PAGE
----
U.S. Immigration and Customs Enforcement’s (ICE) Enforcement Removal Operations (ERO) announced on Tuesday the opening of its first-ever designed-and-built civil detention center, as part of the Department of Homeland Security’s (DHS) overall detention reform program.
The Karnes County Civil Detention Center is a 608-bed civil immigration detention facility, designed to house adult male, low-risk, minimum security detainees. The detainees who will be housed at Karnes will first be carefully screened to ensure that they do not pose a threat to themselves or others, and are not a flight risk.
“This civil detention center represents a first in the entire history of immigration detention,” said ICE Director John Morton. “Karnes and others like it are one part of an ICE detention reform program that is sensible, sustainable, and attentive to the unique needs of the individuals in our custody.”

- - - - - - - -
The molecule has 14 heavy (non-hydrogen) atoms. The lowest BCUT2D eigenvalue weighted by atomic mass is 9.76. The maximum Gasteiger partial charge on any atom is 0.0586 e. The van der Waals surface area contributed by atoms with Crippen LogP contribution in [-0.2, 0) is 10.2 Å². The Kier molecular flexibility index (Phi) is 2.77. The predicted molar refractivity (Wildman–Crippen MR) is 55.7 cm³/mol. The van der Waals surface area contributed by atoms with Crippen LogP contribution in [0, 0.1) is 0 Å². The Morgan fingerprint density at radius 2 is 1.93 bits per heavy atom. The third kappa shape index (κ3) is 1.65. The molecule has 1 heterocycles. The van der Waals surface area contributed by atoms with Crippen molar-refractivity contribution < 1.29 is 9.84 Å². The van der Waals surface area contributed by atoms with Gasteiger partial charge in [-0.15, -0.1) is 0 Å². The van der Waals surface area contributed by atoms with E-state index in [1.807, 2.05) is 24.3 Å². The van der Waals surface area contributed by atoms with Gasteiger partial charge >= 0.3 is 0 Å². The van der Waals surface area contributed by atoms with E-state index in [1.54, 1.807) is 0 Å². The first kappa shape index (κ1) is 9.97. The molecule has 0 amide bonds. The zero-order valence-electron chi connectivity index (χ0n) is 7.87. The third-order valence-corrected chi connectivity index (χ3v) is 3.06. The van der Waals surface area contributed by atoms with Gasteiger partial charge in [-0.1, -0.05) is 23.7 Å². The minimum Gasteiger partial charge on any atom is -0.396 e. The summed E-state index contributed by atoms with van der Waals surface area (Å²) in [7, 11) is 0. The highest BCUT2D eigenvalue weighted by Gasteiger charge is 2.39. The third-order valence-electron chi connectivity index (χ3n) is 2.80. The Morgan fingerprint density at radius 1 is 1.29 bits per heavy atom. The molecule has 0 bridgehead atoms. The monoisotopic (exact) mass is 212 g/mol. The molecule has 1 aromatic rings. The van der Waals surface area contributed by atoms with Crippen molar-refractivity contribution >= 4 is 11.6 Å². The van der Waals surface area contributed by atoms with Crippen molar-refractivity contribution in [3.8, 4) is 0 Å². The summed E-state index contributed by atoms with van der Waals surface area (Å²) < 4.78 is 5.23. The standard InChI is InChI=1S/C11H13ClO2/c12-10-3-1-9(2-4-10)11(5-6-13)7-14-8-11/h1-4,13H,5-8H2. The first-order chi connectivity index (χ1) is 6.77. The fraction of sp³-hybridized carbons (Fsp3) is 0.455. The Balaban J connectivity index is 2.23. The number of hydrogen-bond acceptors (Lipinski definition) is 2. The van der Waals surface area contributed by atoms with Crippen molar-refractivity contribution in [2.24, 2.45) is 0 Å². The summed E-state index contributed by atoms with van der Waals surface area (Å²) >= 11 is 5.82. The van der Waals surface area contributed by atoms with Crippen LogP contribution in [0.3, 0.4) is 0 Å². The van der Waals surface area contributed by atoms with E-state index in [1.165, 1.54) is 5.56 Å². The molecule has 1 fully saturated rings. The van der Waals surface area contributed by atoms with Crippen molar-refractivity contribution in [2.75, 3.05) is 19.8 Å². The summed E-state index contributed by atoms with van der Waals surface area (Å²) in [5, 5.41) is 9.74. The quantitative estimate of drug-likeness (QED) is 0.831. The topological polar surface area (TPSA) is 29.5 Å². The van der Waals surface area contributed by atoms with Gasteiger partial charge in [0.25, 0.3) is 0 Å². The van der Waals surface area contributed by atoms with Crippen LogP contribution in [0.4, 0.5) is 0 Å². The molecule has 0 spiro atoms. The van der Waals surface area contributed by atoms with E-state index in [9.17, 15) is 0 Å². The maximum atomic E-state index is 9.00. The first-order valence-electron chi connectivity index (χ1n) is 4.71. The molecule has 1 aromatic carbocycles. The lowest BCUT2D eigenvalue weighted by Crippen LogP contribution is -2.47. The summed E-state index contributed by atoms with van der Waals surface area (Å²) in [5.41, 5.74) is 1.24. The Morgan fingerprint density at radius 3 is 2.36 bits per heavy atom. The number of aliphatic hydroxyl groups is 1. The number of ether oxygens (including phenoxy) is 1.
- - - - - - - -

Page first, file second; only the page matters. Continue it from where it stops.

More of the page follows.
The civil detention facility model allows for greater unescorted movement, enhanced recreational opportunities and contact visitation, while maintaining a safe and secure atmosphere for detainees and staff.
In December 2010, ICE entered into an Intergovernmental Service Agreement (IGSA) with Karnes County. The GEO Group Inc. was responsible for developing the center, in addition to operating the center as it opens its doors. This contract represents a significant milestone in the agency’s long-term effort to reform the immigration detention system, prioritizing the health and safety of detainees in our custody while increasing federal oversight and improving the conditions of confinement within the system.
ICE’s detention reform efforts call for putting detention centers in strategic locations that maximize detainee access to local consulates and pro-bono legal services, reduce detainee transfers within the detention system and increase overall operational efficiencies, allowing for a reduction in detainees’ average length of stay in ICE custody. Also available in high definition